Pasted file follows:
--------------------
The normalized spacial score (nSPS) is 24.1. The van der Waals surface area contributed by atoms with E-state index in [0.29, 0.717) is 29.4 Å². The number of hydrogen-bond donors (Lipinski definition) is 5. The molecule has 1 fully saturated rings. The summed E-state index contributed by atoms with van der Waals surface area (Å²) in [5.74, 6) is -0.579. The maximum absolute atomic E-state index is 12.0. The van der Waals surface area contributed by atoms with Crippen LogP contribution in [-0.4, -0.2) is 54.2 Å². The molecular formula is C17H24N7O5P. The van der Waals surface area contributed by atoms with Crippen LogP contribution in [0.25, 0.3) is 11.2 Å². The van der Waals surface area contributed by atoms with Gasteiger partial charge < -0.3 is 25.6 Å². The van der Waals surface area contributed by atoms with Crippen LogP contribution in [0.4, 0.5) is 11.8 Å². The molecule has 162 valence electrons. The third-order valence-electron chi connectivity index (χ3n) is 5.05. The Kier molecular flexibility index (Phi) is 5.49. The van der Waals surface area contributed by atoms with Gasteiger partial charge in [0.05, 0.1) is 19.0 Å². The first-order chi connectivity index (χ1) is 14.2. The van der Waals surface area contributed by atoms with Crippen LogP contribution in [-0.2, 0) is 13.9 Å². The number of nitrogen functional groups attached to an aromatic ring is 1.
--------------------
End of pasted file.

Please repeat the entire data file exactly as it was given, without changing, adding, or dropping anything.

The normalized spacial score (nSPS) is 24.1. The van der Waals surface area contributed by atoms with E-state index in [0.29, 0.717) is 29.4 Å². The number of hydrogen-bond donors (Lipinski definition) is 5. The molecule has 1 fully saturated rings. The summed E-state index contributed by atoms with van der Waals surface area (Å²) in [5.74, 6) is -0.579. The maximum absolute atomic E-state index is 12.0. The van der Waals surface area contributed by atoms with Crippen LogP contribution in [-0.4, -0.2) is 54.2 Å². The molecular formula is C17H24N7O5P. The van der Waals surface area contributed by atoms with Crippen LogP contribution in [0.25, 0.3) is 11.2 Å². The van der Waals surface area contributed by atoms with Gasteiger partial charge < -0.3 is 25.6 Å². The van der Waals surface area contributed by atoms with Crippen LogP contribution in [0.4, 0.5) is 11.8 Å². The molecule has 162 valence electrons. The third-order valence-electron chi connectivity index (χ3n) is 5.05. The Kier molecular flexibility index (Phi) is 5.49. The van der Waals surface area contributed by atoms with Gasteiger partial charge in [0.05, 0.1) is 19.0 Å². The first-order chi connectivity index (χ1) is 14.2. The van der Waals surface area contributed by atoms with Crippen LogP contribution in [-0.2, 0) is 13.9 Å². The number of nitrogen functional groups attached to an aromatic ring is 1.